[Server-devel] [XSCE] Re: Root fs on XO1

James Cameron quozl at laptop.org
Mon Aug 12 18:01:41 EDT 2013

On Mon, Aug 12, 2013 at 11:44:58AM -0400, George Hunt wrote:
> I was really fortunate, in my testing yesterday.  I happened to have
> a USB ethernet dongle, and a 5v tplink 3020 wifi unit attached when
> I started testing.  The WD disk did not spin up.  I removed the
> ethernet and wifi loads, and it spun up correctly. The fortunate
> part was that a vulnerability was exposed, and the opportunity to
> address it is at hand.
> I'm going to spend some time today to get numbers for the
> interfering loads.  The XO4 under test is connected to a "watts up"
> power meter. This morning, idle, the watts-up indicated 3.3w. I did
> an "ls" on the mounted drive, and saw a transient on the meter to
> something between 7 and 8 watts.  I'm sure I, and the meter, didn't
> see the whole event. But after a length of time (probably spin up)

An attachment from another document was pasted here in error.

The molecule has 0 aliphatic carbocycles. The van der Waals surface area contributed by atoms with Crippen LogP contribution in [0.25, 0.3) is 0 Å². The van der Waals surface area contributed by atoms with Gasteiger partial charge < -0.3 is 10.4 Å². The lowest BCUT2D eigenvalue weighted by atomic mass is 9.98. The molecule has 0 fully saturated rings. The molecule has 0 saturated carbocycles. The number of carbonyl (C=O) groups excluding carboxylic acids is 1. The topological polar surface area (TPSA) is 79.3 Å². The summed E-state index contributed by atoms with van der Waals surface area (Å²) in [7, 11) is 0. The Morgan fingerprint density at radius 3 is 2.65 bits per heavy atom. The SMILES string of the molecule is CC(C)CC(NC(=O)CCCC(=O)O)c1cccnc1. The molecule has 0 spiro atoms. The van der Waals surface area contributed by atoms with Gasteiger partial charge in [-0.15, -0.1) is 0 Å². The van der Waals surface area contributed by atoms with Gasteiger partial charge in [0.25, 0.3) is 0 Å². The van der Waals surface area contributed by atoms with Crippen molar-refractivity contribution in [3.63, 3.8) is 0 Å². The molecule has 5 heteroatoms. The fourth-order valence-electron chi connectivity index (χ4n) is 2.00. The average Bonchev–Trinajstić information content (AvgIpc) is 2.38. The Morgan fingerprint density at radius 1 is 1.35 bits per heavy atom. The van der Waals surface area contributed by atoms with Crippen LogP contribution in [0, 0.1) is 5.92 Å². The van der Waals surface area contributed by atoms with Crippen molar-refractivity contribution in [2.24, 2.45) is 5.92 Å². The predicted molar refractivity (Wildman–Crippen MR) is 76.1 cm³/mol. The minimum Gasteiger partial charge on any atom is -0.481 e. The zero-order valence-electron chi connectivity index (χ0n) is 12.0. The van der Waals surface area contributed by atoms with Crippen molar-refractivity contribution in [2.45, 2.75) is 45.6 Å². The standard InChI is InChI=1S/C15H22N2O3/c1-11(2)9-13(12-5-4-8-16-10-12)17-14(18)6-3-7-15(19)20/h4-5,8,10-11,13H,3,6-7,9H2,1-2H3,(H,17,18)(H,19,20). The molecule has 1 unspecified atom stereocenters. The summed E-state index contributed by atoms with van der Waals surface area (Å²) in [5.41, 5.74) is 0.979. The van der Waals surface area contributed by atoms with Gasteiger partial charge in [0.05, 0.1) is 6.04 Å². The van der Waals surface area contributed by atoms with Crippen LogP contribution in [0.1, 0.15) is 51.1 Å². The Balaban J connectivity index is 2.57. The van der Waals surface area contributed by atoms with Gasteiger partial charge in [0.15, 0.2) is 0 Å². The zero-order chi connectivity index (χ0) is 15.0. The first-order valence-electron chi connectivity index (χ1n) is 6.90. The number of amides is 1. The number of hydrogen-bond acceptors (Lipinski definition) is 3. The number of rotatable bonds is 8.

> the power was 4.6 (maybe the additional cpu and spinning current).
> Letting the XO4, and the hard disk, go to idle, I removed the hard
> disk USB connector.  After a short time, the power decreased (after
>  a long time at idle) from 4.0w to 2.2w.

Was there a main battery in the laptop?  The embedded controller may
deliver some of that power to the main battery, and the rate of
delivery may change.  So I would normally remove the main battery
during power tests.

I agree that such a power meter won't see enough data about the event,
and the accuracy of the meter at such small values is often unreliable.

A current meter on the USB cable is probably more appropriate, but
avoid adding too much burden voltage or devices will declare the
voltage inadequate.

> I've noticed that just hitting the projecting HD USB connector can
> cause a disconnect/reconnect cycle displayed on an open console
> window.  Does this often crash an external disk? Does this
> observation favor ext3 or ext4 over ext2?

This sounds particularly bad.  I suggest looking for other drives, USB
cables, or try a different port.

You will experience corruption of the filesystem if a power glitch
occurs at the wrong time.  I've seen it happen twice in the past
month.  The corruption can be writes placed in the wrong location on
disk; the host asks for a write to block n, the data is later found at
block m.  Neither ext2, ext3, or ext4 can handle this.  fsck will
usually not detect it.

What SKU of XO-4 is this?

James Cameron

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